New WAG Acquisition
His sources ranged from politics, male/female relationships, religion, the self, and others whom he may have encountered while on his daily journey’s through Kingston.
The precise subject matter of Crouching Man is something of a mystery. Who is the figure in this painting? Is it a self-portrait? Is it someone from the artist’s life? Is it an altogether imagined subject? Or maybe a simple figure study? Certainly it carries a typically masculine character – broad shoulders, thin waist, thick arms, toned chest, perhaps even the suggestion of a buzz-cut at the top of the head. The facial expression is both tricky to decipher in detail, yet somehow still sinister, disquieting, perhaps even furious!
George’s unnatural mix of golden yellows, limey greens, and small hints of blues in the flesh tone of this man is very similar to that employed by Die Brücke artist Ernst Ludwig Kirchner in his infamous series of bathing nudes during the first two decades of the twentieth century. Indeed, George was influenced by the German Expressionists’ emphasis on the artist’s inner psyche, and preference for gestural mark-making, distorted forms, and bright colours over any precise replication of reality.
This recent donation addresses the unfortunate dearth of artwork produced by Black artists, and other artists of colour in the WAG’s collection. Thus, this acquisition marks the beginning of the WAG’s new focus on acquiring artwork made by Black artists, and other artists of colour (both historical and contemporary).
– Riva Symko, Head of Collections and Exhibitions and Curator of Canadian Art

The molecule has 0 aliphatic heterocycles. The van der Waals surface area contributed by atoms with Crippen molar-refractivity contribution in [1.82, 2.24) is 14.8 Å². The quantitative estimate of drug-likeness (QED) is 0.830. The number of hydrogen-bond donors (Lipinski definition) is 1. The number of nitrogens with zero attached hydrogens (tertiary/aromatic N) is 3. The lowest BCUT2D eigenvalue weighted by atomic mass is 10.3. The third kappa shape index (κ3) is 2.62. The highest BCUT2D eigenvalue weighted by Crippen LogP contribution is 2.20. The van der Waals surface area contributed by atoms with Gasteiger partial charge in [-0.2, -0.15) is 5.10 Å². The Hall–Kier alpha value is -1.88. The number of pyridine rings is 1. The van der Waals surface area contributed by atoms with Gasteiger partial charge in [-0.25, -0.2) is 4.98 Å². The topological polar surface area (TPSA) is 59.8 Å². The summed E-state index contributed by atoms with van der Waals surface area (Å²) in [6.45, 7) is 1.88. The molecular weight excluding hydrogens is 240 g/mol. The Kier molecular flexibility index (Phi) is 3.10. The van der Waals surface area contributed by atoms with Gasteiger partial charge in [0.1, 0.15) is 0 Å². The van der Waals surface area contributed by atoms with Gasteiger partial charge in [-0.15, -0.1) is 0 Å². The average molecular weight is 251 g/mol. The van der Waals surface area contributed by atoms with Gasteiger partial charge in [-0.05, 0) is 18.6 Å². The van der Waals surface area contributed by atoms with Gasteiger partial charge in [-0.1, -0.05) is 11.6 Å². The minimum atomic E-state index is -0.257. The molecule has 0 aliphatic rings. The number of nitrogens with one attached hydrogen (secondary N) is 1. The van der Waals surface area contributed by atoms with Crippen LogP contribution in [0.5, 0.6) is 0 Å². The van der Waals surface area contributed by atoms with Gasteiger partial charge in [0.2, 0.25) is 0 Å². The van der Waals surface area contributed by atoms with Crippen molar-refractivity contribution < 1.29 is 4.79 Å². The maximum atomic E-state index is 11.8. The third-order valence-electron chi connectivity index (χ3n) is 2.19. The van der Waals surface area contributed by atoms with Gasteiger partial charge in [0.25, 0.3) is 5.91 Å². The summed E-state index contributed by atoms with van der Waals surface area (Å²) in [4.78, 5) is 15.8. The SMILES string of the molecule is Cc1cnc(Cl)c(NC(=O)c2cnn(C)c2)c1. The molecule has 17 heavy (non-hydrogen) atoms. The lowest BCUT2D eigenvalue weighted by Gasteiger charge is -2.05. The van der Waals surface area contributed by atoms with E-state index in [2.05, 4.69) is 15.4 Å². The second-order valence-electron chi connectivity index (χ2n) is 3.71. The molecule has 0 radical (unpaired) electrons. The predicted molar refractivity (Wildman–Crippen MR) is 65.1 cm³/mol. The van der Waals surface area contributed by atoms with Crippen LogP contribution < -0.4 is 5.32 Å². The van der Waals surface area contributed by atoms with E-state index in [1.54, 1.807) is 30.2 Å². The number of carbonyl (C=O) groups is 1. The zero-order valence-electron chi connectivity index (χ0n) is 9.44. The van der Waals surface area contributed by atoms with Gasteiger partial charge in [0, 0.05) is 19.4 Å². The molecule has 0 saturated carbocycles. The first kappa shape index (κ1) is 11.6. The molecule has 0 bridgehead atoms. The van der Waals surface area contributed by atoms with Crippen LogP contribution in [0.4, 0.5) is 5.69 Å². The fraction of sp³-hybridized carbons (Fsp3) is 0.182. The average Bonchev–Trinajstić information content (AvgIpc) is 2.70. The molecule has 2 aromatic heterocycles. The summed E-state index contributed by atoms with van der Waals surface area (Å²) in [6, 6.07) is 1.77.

Milton George was born in Manchester, Jamaica in 1939 but lived in Kingston and Braeton, Jamaica for most of his life. George’s work has been widely exhibited in Jamaica and abroad, among others in Jamaican Art 1922-1982 (1983-86), which toured in the USA, Caribbean Art Now (1987), and New World Imagery (1995), which were shown in England, and has represented Jamaica in the Havana and Santo Domingo biennials. His awards include the Silver Musgrave Medal in 1987 and a gold medal at the 1994 Santo Domingo Biennial. His work is represented in major local and regional collections, such as the National Gallery of Jamaica, and the private collections of Wallace Campbell, David Boxer, Guy McIntosh and Herman van Asbroeck in Jamaica, and Mervyn Awon in Barbados.
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The first time I looked at this, I saw nothing that the narrative described. I could not even make out a face. I thought the commentator must be fantasizing. But I came back for a second look today, and I see that face, though I thought it may be more animal. I also think I am seeing the body as described. I think I will come back a few more times to see if I can absorb the artist’s vision more clearly. This is interesting.